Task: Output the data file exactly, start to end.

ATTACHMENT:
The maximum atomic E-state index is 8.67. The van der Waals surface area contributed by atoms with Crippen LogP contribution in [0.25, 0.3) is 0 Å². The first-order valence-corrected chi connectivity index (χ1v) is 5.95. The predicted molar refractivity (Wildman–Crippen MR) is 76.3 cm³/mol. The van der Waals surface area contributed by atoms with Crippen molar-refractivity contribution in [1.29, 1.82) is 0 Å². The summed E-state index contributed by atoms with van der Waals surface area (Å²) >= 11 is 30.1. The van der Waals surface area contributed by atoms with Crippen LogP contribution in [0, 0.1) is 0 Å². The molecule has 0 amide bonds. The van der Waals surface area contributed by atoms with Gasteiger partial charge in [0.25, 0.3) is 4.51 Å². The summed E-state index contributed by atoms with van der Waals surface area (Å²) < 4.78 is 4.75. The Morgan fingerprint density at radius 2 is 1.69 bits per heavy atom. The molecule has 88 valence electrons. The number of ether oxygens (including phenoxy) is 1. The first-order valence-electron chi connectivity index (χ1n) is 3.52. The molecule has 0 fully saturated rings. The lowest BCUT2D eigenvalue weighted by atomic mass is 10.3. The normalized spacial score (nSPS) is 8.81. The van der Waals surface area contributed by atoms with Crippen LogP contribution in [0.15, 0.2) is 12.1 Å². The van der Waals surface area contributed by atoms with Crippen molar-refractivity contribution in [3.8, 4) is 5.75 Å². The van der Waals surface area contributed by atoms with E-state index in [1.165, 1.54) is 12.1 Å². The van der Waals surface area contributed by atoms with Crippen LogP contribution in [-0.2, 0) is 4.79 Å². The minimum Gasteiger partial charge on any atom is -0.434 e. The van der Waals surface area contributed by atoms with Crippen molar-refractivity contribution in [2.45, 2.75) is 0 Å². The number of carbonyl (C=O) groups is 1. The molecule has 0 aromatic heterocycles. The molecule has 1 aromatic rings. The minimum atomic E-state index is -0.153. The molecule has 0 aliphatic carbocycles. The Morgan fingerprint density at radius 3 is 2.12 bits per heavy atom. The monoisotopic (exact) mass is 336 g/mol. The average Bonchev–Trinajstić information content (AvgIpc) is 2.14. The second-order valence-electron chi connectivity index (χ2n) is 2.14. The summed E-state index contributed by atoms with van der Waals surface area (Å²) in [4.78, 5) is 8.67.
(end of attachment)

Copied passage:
The maximum atomic E-state index is 8.67. The van der Waals surface area contributed by atoms with Crippen LogP contribution in [0.25, 0.3) is 0 Å². The first-order valence-corrected chi connectivity index (χ1v) is 5.95. The predicted molar refractivity (Wildman–Crippen MR) is 76.3 cm³/mol. The van der Waals surface area contributed by atoms with Crippen molar-refractivity contribution in [1.29, 1.82) is 0 Å². The summed E-state index contributed by atoms with van der Waals surface area (Å²) >= 11 is 30.1. The van der Waals surface area contributed by atoms with Crippen LogP contribution in [0, 0.1) is 0 Å². The molecule has 0 amide bonds. The van der Waals surface area contributed by atoms with Gasteiger partial charge in [0.25, 0.3) is 4.51 Å². The summed E-state index contributed by atoms with van der Waals surface area (Å²) < 4.78 is 4.75. The Morgan fingerprint density at radius 2 is 1.69 bits per heavy atom. The molecule has 88 valence electrons. The number of ether oxygens (including phenoxy) is 1. The first-order valence-electron chi connectivity index (χ1n) is 3.52. The molecule has 0 fully saturated rings. The lowest BCUT2D eigenvalue weighted by atomic mass is 10.3. The normalized spacial score (nSPS) is 8.81. The van der Waals surface area contributed by atoms with Crippen LogP contribution in [0.15, 0.2) is 12.1 Å². The van der Waals surface area contributed by atoms with Crippen molar-refractivity contribution in [3.8, 4) is 5.75 Å². The van der Waals surface area contributed by atoms with E-state index in [1.165, 1.54) is 12.1 Å². The van der Waals surface area contributed by atoms with Crippen LogP contribution in [-0.2, 0) is 4.79 Å². The minimum Gasteiger partial charge on any atom is -0.434 e. The van der Waals surface area contributed by atoms with Crippen molar-refractivity contribution in [2.45, 2.75) is 0 Å². The number of carbonyl (C=O) groups is 1. The molecule has 0 aromatic heterocycles. The molecule has 1 aromatic rings. The minimum atomic E-state index is -0.153. The molecule has 0 aliphatic carbocycles. The Morgan fingerprint density at radius 3 is 2.12 bits per heavy atom. The monoisotopic (exact) mass is 336 g/mol. The average Bonchev–Trinajstić information content (AvgIpc) is 2.14. The second-order valence-electron chi connectivity index (χ2n) is 2.14. The summed E-state index contributed by atoms with van der Waals surface area (Å²) in [4.78, 5) is 8.67.